By Teresa Flavin
The bones hung from their rough scaffolding like a monstrous white face with slit eyes and tusks. Below them was the prow of a sailing ship made from driftwood and planks, pointing west into the Andaman Sea, but embedded in the sands of Koh Phayam, a small Thai island near the Burmese border. I wondered, as I made this sketch recently, what an approaching nineteenth-century European captain would have made of the spectral “ship” and the shield-like bones lashed to it. Would they have been seen as an evil omen, signifying a hostile island to avoid?
The only sea captains nearby were busy, day and night, on their squid boats and those of us lurking in the shadow of the bones were merely armed with cold drinks. For this driftwood ship was nothing more sinister than a cleverly fashioned beach bar; the bones were an elaborate decoration and curiosity. All I could find out about them was that they came from a baby whale washed ashore and salvaged by a Burmese fisherman.
I found the whalebones haunting and evocative of other stories. Perhaps this is because I grew up on the New England coast, steeped in the dramas of whaling history and lore. Or maybe it was because I was engrossed in Carol Birch’s Jamrach’s Menagerie, the lush yet harrowing story of a young man’s journey to Southeast Asia on a whaling ship to capture a ‘dragon’ for a rich collector. Birch’s descriptions of whale hunting and butchering are not for the faint-hearted; her sailing ship, the Lysander, is a floating hell of blood, blubber and oil. The sailors’ moment of triumph over the leviathan and the dragon is short-lived, however, and unforgiving seas dictate the rest of the voyage.
The true story of the ill-fated Essex, a Nantucket whale ship attacked and sunk in the south Pacific by a gigantic sperm whale in 1820, inspired both Birch and Herman Melville. While serving on the whale ship Acushnet, Melville met the son of the Essex’s first mate and read his father’s account of the disaster. The enraged sperm whale that targeted the Essex became the model for Moby-Dick, but it was not the only one to hunt down whale ships. In the Pacific, a sperm whale attacked the whaleboats of the Ann Alexander in 1850, so angering her captain that he set out, to his crew’s dismay, to take the whale at whatever cost. The whale retaliated and “stove in” the Ann Alexander, forcing the crew to escape in their whaleboats, presumably destined for the same fate as the Essex crewmen. Though they did survive, the men blamed their captain, a man not unlike Ahab in his determination to kill the aggressive whale.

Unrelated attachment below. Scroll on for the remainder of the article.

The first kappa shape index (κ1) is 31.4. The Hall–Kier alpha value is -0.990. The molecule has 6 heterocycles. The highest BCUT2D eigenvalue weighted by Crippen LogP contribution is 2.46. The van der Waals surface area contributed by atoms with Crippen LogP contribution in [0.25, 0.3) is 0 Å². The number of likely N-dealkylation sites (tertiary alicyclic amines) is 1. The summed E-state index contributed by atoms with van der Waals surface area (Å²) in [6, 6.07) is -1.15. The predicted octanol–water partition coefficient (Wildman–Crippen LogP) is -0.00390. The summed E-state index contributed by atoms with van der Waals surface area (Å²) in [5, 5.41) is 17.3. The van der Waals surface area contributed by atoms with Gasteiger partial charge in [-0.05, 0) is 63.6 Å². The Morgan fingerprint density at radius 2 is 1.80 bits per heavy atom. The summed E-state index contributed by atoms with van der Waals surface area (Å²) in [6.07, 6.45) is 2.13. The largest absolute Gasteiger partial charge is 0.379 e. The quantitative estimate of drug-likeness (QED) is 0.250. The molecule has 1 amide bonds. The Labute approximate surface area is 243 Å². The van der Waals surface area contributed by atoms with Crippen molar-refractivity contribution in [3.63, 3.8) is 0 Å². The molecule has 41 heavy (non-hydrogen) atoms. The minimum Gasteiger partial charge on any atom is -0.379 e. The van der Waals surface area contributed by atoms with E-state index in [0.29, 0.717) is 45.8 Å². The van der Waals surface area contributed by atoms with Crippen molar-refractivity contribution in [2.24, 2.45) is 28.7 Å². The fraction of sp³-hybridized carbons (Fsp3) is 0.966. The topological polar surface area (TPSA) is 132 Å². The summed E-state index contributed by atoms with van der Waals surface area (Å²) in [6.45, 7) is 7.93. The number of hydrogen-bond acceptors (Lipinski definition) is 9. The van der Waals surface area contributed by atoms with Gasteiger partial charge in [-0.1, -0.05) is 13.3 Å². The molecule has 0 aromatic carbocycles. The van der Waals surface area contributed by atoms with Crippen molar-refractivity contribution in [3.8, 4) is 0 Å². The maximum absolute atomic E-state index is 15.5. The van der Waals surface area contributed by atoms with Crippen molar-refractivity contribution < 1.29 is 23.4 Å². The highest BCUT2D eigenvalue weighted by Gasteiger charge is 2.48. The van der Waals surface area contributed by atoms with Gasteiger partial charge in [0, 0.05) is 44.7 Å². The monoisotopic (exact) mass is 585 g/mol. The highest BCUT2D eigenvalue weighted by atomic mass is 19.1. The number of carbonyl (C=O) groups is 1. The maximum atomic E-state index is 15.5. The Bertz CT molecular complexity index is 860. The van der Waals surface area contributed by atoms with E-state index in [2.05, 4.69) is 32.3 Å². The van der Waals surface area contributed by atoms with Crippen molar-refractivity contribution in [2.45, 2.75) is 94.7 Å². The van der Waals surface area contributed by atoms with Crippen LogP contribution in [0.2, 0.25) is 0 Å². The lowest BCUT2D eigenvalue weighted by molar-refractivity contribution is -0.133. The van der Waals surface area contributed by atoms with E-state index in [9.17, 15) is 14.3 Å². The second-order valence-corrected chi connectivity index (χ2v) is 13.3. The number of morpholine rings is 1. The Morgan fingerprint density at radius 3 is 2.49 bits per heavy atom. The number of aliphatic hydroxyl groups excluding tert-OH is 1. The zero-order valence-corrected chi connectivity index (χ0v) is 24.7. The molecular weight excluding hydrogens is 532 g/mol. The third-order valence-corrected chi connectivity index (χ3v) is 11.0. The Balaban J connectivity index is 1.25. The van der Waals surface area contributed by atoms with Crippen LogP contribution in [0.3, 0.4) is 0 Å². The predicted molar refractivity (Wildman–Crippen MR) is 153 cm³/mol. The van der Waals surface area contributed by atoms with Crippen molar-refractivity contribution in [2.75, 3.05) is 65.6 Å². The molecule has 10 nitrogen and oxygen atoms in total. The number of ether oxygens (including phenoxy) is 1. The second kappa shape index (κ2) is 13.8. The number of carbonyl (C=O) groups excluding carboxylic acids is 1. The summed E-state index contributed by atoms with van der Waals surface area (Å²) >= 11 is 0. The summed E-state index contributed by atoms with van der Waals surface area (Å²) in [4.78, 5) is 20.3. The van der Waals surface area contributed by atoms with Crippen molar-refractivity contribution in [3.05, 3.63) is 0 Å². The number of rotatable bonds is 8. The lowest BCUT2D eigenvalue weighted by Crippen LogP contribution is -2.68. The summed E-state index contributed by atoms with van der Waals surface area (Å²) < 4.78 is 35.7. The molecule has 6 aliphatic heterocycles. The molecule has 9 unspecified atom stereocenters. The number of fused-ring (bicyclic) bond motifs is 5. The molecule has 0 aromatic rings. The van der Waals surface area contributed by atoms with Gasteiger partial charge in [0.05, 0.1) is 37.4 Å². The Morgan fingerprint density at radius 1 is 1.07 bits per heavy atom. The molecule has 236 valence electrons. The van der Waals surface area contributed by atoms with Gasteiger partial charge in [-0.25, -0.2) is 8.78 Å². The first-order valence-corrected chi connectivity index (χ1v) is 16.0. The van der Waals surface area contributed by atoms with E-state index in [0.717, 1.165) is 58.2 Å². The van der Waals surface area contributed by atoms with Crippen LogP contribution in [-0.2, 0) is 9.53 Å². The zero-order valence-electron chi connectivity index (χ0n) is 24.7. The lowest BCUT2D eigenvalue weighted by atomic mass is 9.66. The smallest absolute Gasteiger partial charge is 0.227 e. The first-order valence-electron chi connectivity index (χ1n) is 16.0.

Amidst all of these stories I thought of the young whale whose bones I drew. I had no idea of whale anatomy and was not sure what I was looking at. Oddly enough, within days of leaving the island and settling back at home, I came across a startling photo in the Obituaries section of the Guardian newspaper. The skeleton of a sperm whale was laid out on the floor of Burton Constable, a large house in Yorkshire, whose owner, John Chichester-Constable, had recently died. The shape of the head bones in the photo made me believe I had probably drawn part of the young whale’s head. But what surprised me more was the story of the skeleton in Burton Constable’s hall.
The owners of Burton Hall hold the title of Lord Paramount of the Seigniory of Holderness, giving them the right to “royal fish” washed up on the shores “from Flamborough to Spurn Point”. In 1825 a 58-foot sperm whale was stranded and claimed by Sir Thomas Constable. Its skeleton was placed on a metal stand on the grounds where it sank into muddy obscurity until Chichester-Constable retrieved the bones and put them on display in his hall. This was no ordinary sperm whale skeleton, having been described by Melville in Chapter 102 of Moby-Dick: “Moreover, at a place in Yorkshire, England, Burton Constable by name, a certain Sir Clifford Constable has in his possession the skeleton of a Sperm Whale. Sir Clifford’s whale has been articulated throughout; so that like a great chest of drawers, you can open and shut him, in all his long cavities — spread out his ribs like a gigantic fan — and swing all day upon his lower jaw. Locks are to be put upon some of his trap doors and shutters; and a footman will show round future visitors with a bunch of keys at his side. Sir Clifford thinks of charging twopence for a peep at the whispering gallery in the spinal column; threepence to hear the echo in the hollow of his cerebellum; and sixpence for the unrivalled view from his forehead.”
One whale skeleton rests in an English hall under ancestral portraits and another hangs like a tombstone above a make-believe ship on a Thai island. I find my sketch a bit difficult to look at, however much I enjoyed making it. It marks the loss of another majestic creature and brings to mind not only the ghosts of countless beached and hunted whales, but also the lost souls who pursued them to the ends of the earth.
Teresa Flavin is the author of The Blackhope Enigma and The Crimson Shard, historical fantasy novels for young readers, published by Templar Publishing in the UK and Candlewick Press in the USA. She is currently at work on her third novel.